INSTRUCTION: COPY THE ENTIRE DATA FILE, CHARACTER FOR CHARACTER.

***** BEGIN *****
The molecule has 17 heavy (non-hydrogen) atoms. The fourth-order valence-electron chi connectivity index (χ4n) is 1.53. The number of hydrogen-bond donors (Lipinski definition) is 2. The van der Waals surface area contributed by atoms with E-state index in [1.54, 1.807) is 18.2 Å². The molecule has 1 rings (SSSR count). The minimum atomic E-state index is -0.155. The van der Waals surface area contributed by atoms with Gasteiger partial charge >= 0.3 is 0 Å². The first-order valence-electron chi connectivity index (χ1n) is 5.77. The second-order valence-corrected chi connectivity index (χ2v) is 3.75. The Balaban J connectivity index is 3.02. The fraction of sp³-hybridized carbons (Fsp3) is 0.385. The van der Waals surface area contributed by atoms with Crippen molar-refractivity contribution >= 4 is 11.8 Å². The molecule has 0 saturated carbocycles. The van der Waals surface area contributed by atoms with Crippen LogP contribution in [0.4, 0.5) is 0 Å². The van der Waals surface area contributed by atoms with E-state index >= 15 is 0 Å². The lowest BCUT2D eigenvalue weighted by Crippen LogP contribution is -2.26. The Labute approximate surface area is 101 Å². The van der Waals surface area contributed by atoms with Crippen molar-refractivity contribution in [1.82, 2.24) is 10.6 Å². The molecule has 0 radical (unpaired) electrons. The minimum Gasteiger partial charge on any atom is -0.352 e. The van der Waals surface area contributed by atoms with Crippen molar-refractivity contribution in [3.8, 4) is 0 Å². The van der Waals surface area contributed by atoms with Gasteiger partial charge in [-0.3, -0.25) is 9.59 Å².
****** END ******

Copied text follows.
The molecule has 17 heavy (non-hydrogen) atoms. The fourth-order valence-electron chi connectivity index (χ4n) is 1.53. The number of hydrogen-bond donors (Lipinski definition) is 2. The van der Waals surface area contributed by atoms with E-state index in [1.54, 1.807) is 18.2 Å². The molecule has 1 rings (SSSR count). The minimum atomic E-state index is -0.155. The van der Waals surface area contributed by atoms with Gasteiger partial charge >= 0.3 is 0 Å². The first-order valence-electron chi connectivity index (χ1n) is 5.77. The second-order valence-corrected chi connectivity index (χ2v) is 3.75. The Balaban J connectivity index is 3.02. The fraction of sp³-hybridized carbons (Fsp3) is 0.385. The van der Waals surface area contributed by atoms with Crippen molar-refractivity contribution >= 4 is 11.8 Å². The molecule has 0 saturated carbocycles. The van der Waals surface area contributed by atoms with Crippen LogP contribution in [0.4, 0.5) is 0 Å². The van der Waals surface area contributed by atoms with E-state index >= 15 is 0 Å². The lowest BCUT2D eigenvalue weighted by Crippen LogP contribution is -2.26. The Labute approximate surface area is 101 Å². The van der Waals surface area contributed by atoms with Crippen molar-refractivity contribution in [1.82, 2.24) is 10.6 Å². The molecule has 0 radical (unpaired) electrons. The minimum Gasteiger partial charge on any atom is -0.352 e. The van der Waals surface area contributed by atoms with Crippen molar-refractivity contribution in [3.8, 4) is 0 Å². The van der Waals surface area contributed by atoms with Gasteiger partial charge in [-0.3, -0.25) is 9.59 Å².